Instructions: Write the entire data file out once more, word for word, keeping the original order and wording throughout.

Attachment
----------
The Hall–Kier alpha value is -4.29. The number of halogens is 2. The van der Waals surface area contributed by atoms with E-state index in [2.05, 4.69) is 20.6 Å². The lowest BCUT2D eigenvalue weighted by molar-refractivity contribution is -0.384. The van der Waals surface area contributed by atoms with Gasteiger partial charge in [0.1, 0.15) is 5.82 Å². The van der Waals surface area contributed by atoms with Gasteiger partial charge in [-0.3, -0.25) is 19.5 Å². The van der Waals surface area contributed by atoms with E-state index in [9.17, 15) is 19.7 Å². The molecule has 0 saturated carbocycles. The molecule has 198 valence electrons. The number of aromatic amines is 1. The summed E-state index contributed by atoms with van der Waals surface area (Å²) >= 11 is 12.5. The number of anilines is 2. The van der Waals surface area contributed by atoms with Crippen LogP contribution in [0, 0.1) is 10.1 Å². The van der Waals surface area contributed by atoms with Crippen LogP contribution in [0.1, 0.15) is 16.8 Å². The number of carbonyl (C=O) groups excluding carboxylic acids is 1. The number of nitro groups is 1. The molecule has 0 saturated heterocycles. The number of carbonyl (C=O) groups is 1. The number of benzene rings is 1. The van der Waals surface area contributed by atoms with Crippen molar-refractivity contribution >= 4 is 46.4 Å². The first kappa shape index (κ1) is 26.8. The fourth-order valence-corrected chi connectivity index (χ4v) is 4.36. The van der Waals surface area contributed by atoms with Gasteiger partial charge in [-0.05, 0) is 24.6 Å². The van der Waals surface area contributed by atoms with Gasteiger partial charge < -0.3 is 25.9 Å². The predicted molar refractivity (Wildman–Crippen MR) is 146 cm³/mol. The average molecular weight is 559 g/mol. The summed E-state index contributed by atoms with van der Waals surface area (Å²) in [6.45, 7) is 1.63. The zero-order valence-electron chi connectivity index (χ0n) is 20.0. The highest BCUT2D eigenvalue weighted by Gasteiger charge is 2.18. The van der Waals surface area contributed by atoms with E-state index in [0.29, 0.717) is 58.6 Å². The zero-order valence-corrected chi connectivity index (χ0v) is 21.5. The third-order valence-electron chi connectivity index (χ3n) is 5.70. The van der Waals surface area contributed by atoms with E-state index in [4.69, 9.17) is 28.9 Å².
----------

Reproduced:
The Hall–Kier alpha value is -4.29. The number of halogens is 2. The van der Waals surface area contributed by atoms with E-state index in [2.05, 4.69) is 20.6 Å². The lowest BCUT2D eigenvalue weighted by molar-refractivity contribution is -0.384. The van der Waals surface area contributed by atoms with Gasteiger partial charge in [0.1, 0.15) is 5.82 Å². The van der Waals surface area contributed by atoms with Gasteiger partial charge in [-0.3, -0.25) is 19.5 Å². The van der Waals surface area contributed by atoms with E-state index in [9.17, 15) is 19.7 Å². The molecule has 0 saturated carbocycles. The molecule has 198 valence electrons. The number of aromatic amines is 1. The summed E-state index contributed by atoms with van der Waals surface area (Å²) >= 11 is 12.5. The number of anilines is 2. The van der Waals surface area contributed by atoms with Crippen LogP contribution in [0, 0.1) is 10.1 Å². The van der Waals surface area contributed by atoms with Crippen LogP contribution in [0.1, 0.15) is 16.8 Å². The number of carbonyl (C=O) groups excluding carboxylic acids is 1. The number of nitro groups is 1. The molecule has 0 saturated heterocycles. The number of carbonyl (C=O) groups is 1. The number of benzene rings is 1. The van der Waals surface area contributed by atoms with Crippen molar-refractivity contribution >= 4 is 46.4 Å². The first kappa shape index (κ1) is 26.8. The fourth-order valence-corrected chi connectivity index (χ4v) is 4.36. The van der Waals surface area contributed by atoms with Gasteiger partial charge in [-0.05, 0) is 24.6 Å². The van der Waals surface area contributed by atoms with Gasteiger partial charge < -0.3 is 25.9 Å². The predicted molar refractivity (Wildman–Crippen MR) is 146 cm³/mol. The average molecular weight is 559 g/mol. The summed E-state index contributed by atoms with van der Waals surface area (Å²) in [6.45, 7) is 1.63. The zero-order valence-electron chi connectivity index (χ0n) is 20.0. The highest BCUT2D eigenvalue weighted by Gasteiger charge is 2.18. The van der Waals surface area contributed by atoms with E-state index in [0.29, 0.717) is 58.6 Å². The zero-order valence-corrected chi connectivity index (χ0v) is 21.5. The third-order valence-electron chi connectivity index (χ3n) is 5.70. The van der Waals surface area contributed by atoms with E-state index in [4.69, 9.17) is 28.9 Å².